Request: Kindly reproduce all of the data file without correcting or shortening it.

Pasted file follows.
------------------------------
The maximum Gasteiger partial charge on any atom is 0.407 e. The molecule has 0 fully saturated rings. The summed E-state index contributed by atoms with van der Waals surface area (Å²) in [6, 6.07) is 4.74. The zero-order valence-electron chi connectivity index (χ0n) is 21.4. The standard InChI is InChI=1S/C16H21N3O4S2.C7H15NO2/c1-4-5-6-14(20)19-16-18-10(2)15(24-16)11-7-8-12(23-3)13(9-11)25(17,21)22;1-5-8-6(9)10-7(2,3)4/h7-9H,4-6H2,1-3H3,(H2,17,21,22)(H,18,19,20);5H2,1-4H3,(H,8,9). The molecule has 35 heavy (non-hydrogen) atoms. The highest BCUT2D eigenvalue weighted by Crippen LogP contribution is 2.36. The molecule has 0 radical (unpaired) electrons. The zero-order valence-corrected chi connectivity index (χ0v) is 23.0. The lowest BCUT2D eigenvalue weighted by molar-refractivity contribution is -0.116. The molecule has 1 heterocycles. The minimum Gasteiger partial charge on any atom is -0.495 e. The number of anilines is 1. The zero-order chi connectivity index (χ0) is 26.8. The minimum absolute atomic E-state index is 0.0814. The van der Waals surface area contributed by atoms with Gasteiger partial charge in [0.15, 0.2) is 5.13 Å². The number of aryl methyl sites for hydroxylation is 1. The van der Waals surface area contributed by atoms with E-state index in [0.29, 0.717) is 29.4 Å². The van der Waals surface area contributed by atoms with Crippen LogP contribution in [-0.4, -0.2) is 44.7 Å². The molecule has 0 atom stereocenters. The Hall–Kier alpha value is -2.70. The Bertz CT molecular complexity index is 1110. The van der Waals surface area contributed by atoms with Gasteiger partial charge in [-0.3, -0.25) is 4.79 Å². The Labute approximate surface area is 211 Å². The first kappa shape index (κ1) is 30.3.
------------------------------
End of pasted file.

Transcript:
The maximum Gasteiger partial charge on any atom is 0.407 e. The molecule has 0 fully saturated rings. The summed E-state index contributed by atoms with van der Waals surface area (Å²) in [6, 6.07) is 4.74. The zero-order valence-electron chi connectivity index (χ0n) is 21.4. The standard InChI is InChI=1S/C16H21N3O4S2.C7H15NO2/c1-4-5-6-14(20)19-16-18-10(2)15(24-16)11-7-8-12(23-3)13(9-11)25(17,21)22;1-5-8-6(9)10-7(2,3)4/h7-9H,4-6H2,1-3H3,(H2,17,21,22)(H,18,19,20);5H2,1-4H3,(H,8,9). The molecule has 35 heavy (non-hydrogen) atoms. The highest BCUT2D eigenvalue weighted by Crippen LogP contribution is 2.36. The molecule has 0 radical (unpaired) electrons. The zero-order valence-corrected chi connectivity index (χ0v) is 23.0. The lowest BCUT2D eigenvalue weighted by molar-refractivity contribution is -0.116. The molecule has 1 heterocycles. The minimum Gasteiger partial charge on any atom is -0.495 e. The number of anilines is 1. The zero-order chi connectivity index (χ0) is 26.8. The minimum absolute atomic E-state index is 0.0814. The van der Waals surface area contributed by atoms with Gasteiger partial charge in [0.15, 0.2) is 5.13 Å². The number of aryl methyl sites for hydroxylation is 1. The van der Waals surface area contributed by atoms with E-state index in [0.29, 0.717) is 29.4 Å². The van der Waals surface area contributed by atoms with Crippen LogP contribution in [-0.4, -0.2) is 44.7 Å². The molecule has 0 atom stereocenters. The Hall–Kier alpha value is -2.70. The Bertz CT molecular complexity index is 1110. The van der Waals surface area contributed by atoms with Gasteiger partial charge in [-0.3, -0.25) is 4.79 Å². The Labute approximate surface area is 211 Å². The first kappa shape index (κ1) is 30.3.